Lawsuits under Title III of the Americans with Disabilities Act, or ADA, based upon a company’s alleged failure to make its website accessible to the visually impaired or legally blind exploded in 2017 and 2018.  In  Gil v. Winn-Dixie, 2017 U.S. Dist. LEXIS 90204, the only known website accessibility case to actually go to trial, Judge Robert N. Scola, Jr. of the United States District Court for the Southern District of Florida ruled in favor of Gil, holding that Winn-Dixie’s website was indeed a place of public accommodation inaccessible to persons with visual impairments and holding that:  a.) the website had to be fully accessible; and b.) Winn-Dixie was required to implement the Web Content Accessibility Guidelines (WCAG) 2.0 for its website by an agreed-upon date.

The Gil v. Winn-Dixie case is currently on appeal to the United States Court of Appeals for the 11th Circuit.  The appellate court heard oral argument on October 4, 2018.  Winn Dixie’s arguments were as follows:

  • websites are not places of public accommodation under Title III of the ADA;
  • the WCAG are not law and the trial court’s adoption of those guidelines violated due process;
  • Winn Dixie is in compliance with the ADA because Gil had not been deprived of the full benefit of and equal access to the services and goods in Winn Dixie’s stores.

The 11th Circuit has not yet issued its decision on the appeal.  The outcome—particularly if there is a reversal—can potentially dramatically impact the landscape of website accessibility cases, particularly in Florida.

In another important website accessibility case under the ADA, Haynes v. Dunkin’ Donuts, LLC et al., Case No. 18-10373, the 11th Circuit, in a written opinion dated July 31, 2018, reversed the lower court’s dismissal of the website accessibility complaint of Dennis Haynes, a legally blind person.  The lower court had concluded that Haynes had failed to properly allege a nexus between barriers to accessing the website and an inability to access services and goods at a physical store.  In reversing and remanding the case back down to the trial court, the appellate court found that Haynes had demonstrated “a plausible claim for relief under the ADA.”  Thus, the initial victory for those defending ADA lawsuits arising from the trial court’s decision in Haynes was essentially wiped out by the 11th Circuit’s reversal.

Finally the future of the ADA Education and Reform Act of 2017 remains uncertain.  The bill, passed by the House of Representatives, requires amongst other things, pre-suit notice to an owner or operator of a place of public accommodation and an opportunity to cure prior to the filing of a lawsuit under Title III of the ADA.  That bill, however, does not appear to have gain any real traction in the Senate where 43 Senators—enough for a filibuster—have pledged, in writing, to block a vote on the Act.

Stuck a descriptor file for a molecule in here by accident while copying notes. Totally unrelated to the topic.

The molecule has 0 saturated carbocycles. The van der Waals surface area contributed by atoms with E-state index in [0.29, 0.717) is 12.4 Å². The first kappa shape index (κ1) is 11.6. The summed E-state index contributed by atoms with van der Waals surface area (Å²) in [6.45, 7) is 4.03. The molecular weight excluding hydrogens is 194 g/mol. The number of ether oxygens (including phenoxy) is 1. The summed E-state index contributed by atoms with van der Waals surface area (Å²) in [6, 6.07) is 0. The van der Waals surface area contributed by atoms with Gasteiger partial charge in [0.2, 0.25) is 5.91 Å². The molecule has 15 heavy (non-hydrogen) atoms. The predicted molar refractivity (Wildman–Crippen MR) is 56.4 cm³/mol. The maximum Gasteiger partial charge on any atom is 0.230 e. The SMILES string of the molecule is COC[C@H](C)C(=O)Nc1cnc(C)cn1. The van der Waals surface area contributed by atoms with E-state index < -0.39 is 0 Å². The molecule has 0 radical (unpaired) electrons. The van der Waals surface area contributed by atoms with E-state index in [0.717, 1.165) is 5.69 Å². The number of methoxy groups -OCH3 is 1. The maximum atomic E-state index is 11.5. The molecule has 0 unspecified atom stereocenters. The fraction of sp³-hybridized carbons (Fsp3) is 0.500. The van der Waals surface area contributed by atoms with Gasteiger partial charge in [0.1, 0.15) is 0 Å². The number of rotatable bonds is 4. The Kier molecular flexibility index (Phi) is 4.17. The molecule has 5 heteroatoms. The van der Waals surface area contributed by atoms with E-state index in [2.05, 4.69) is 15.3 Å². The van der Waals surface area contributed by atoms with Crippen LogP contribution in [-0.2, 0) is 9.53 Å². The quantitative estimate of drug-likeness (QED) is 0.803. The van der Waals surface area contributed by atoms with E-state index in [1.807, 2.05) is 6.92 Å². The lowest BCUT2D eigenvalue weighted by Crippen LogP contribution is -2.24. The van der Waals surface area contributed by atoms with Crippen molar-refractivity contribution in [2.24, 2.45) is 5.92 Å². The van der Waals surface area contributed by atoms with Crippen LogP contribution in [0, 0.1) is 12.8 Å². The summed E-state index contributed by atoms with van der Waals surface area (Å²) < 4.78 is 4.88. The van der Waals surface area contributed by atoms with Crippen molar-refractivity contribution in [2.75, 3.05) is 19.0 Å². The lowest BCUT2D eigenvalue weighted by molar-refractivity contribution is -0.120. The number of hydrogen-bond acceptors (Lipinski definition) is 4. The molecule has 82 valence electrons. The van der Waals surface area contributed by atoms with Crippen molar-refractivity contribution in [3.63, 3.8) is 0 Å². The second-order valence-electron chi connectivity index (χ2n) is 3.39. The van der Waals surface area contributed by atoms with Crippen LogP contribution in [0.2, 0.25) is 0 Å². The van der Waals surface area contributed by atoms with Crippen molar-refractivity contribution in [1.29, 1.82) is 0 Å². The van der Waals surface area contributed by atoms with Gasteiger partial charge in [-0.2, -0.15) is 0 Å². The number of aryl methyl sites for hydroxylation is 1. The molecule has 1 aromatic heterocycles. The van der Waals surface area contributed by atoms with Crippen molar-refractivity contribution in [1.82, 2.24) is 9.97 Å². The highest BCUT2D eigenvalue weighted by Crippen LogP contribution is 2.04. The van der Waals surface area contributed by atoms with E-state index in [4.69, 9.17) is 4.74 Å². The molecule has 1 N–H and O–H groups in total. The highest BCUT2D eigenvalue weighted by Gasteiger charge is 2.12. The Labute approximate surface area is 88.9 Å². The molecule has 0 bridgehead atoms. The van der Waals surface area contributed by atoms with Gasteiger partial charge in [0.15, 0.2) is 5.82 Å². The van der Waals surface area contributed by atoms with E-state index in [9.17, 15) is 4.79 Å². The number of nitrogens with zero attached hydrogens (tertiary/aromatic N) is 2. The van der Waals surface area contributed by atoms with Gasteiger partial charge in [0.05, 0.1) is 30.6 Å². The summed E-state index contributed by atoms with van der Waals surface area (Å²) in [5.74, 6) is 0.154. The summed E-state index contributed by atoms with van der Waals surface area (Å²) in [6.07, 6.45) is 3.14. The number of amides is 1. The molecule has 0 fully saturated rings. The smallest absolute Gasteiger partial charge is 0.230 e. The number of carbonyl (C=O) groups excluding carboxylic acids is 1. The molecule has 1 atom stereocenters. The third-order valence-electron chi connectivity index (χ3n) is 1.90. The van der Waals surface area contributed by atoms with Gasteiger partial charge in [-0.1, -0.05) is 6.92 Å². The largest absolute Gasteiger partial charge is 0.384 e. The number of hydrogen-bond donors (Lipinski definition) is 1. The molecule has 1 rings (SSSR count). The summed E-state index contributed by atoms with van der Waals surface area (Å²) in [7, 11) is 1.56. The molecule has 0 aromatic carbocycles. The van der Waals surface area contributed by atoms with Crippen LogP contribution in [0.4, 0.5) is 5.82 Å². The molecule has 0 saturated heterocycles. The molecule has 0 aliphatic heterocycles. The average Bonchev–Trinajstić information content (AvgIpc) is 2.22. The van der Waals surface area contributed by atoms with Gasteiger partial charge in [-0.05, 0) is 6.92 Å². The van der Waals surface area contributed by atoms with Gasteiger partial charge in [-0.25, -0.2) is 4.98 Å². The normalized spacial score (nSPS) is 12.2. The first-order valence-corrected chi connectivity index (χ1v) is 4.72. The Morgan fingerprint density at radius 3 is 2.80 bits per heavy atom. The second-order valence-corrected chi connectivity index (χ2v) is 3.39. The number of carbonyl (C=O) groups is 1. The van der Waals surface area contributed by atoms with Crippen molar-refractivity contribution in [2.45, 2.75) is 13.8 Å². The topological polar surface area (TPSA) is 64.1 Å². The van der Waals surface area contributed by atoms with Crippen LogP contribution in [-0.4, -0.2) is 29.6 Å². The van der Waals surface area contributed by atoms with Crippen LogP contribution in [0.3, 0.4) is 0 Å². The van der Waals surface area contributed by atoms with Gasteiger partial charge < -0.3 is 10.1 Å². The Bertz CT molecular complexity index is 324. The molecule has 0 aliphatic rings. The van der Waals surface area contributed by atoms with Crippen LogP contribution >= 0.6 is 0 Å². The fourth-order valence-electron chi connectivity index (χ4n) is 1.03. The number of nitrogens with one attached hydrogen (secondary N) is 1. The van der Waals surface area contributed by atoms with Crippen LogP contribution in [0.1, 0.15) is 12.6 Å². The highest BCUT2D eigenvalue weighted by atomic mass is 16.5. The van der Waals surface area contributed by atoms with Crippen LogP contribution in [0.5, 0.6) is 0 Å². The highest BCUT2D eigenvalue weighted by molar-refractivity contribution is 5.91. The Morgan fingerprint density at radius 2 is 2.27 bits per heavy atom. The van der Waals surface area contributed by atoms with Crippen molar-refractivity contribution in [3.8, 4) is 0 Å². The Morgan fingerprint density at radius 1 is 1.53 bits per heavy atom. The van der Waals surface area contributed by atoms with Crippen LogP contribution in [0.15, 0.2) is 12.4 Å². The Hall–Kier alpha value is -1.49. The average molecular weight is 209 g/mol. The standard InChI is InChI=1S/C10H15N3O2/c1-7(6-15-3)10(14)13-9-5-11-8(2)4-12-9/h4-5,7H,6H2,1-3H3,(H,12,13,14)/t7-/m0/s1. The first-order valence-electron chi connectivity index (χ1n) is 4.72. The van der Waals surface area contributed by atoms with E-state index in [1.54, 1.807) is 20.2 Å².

Since the Americans with Disabilities Act–often referred to as the ADA—was passed by Congress in 1990, lawsuits under the Act have been quite common.  These lawsuits, until recently, have focused on physical or architectural barriers to places of public accommodation such as restaurants, retail stores and strip malls.  The emphasis has been on items such as handicapped parking spaces, entrance ramps into buildings, public restrooms and doors with the allegation being that such items have not been accessible to persons with defined physical disabilities.

A whole new trend, however, is taking shape with respect to lawsuits under the ADA.   Courts throughout the country are seeing more and more ADA cases where the claim is that the owner or operator of a website has not taken appropriate measures or steps to make that website accessible to the legally blind or visually impaired.   These are routinely referred to as website accessibility cases, and we are seeing what is, perhaps, a disproportionate number of these being filed in federal district courts in Florida.

One of the biggest issues with website accessibility cases is that websites did not exist when the ADA was enacted nearly 30 years ago.  Certainly, the Congress could not have envisioned website accessibility lawsuits back then.  There are no regulations and no mandates on website accessibility.   All that exists, at this point, are the Web Content Accessibility Guidelines or WCAG.  These are simply guidelines developed by a number of private organizations whose desire is to make websites accessible to or for all people.

While the number of website accessibility cases is growing, to date, there appears to have been only one such case that has actually gone to a trial on the merits.  The case, Gil v. Winn-Dixie Stores, Inc., was filed in the United States District Court for the Southern District of Florida.  The court there found against Winn-Dixie and concluded that its website violated the visually-impaired plaintiff’s rights under the ADA.  Apparently, the vast majority of the search tabs, as well as the search box, on Winn-Dixie’s website did not function with screen reader software designed for those with visual impairments.

A proposed amendment to the ADA, the ADA Education and Reform Act, has passed the House of Representatives and is pending before the Senate.  This amendment requires notice of ADA violations to a defendant, prior to the filing of a lawsuit, and the opportunity to cure.   If passed, it remains to be seen how this amendment will impact website accessibility lawsuits.